How to Get a Good Night’s Sleep | 5 Tips

therapy london, sleep

I hear time and time again how people are finding it hard to get to sleep. Therefore this week I want to share some easy steps in order to get that good night’s sleep you’re in need of.

Not only this but there can be several reasons why you might not be able to sleep. So amongst these tips, you’ll likely find one, or many, of the reasons you can’t get to sleep – or stay asleep!

Routine

Any one of us still needs a routine to help get into the habit of falling asleep with ease. Preparing your mind and body for a good night’s sleep happens way before getting into bed. 

This starts with having a bedtime. This doesn’t mean forcing yourself to get to bed at the same time even when you’re not tired. But get to know how long you can stay up, and when you feel like you’re ready to wind down and get ready to sleep.

Sleeping on a full stomach

When you eat too late and lie down soon after, it can cause a lot of discomfort as you haven’t fully digested your food.

Being uncomfortable when you’re trying to get to sleep isn’t the best start when you’re trying to fix your sleep habits. 

So leave enough time before bed and after food to sit up, digest and have a more comfortable rest when it comes to bedtime.

What are you watching?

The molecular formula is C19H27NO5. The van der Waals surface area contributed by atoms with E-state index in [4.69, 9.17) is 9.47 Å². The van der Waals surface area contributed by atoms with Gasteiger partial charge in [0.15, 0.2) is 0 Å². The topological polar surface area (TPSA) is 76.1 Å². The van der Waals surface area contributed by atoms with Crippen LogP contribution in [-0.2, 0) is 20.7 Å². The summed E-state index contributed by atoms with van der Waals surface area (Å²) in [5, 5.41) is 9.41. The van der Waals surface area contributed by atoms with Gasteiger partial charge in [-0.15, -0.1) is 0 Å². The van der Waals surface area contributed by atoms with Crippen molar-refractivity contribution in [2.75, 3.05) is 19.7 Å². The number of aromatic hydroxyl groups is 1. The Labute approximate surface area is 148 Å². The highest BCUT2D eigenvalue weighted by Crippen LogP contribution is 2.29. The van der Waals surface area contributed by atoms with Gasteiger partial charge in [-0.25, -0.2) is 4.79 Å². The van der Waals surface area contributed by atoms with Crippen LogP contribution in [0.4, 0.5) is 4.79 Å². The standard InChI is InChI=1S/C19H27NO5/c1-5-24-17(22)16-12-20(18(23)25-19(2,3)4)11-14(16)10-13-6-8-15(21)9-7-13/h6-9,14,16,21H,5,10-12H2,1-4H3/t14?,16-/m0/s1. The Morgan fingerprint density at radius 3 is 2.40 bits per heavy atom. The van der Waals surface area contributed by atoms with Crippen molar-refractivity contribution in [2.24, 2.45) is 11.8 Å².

Dreams always draw reference to the last thing you have watched. So, if you have found that you’re usually waking up with a start from a stressful or scary dream, what were you watching earlier?

Dreams aren’t real 

It’s easy to get drawn into your dreams, especially if they’re lucid they can feel pretty real. 

If you find yourself waking up and unable to get back to sleep, it’s important to remind yourself that it isn’t real, and especially in the middle of the night your fear/stress can be exacerbated.

This is no reason to feel a need to stay awake. You are in control of those dreams and so you can just and well create a new, more positive dream state for yourself.

Firstly, think about the dream – why would you be having it? Where would those thoughts have come from? Reminding yourself where that dream would have come from will help you to realise that reality is substantially different from your dream.

Sleep is good! 

Dreading going to bed can really set you up for a bad night ahead, so create some positives for going to sleep. i.e. You’ve had a long day so lying down sounds great – or – You’ll feel so rested tomorrow!

I wanted to address making sleep a positive and enjoyable experience. This is possible for anyone if you create the right build-up to bedtime and accept sleep as a time to rest and recuperate, rather than it being distressing.

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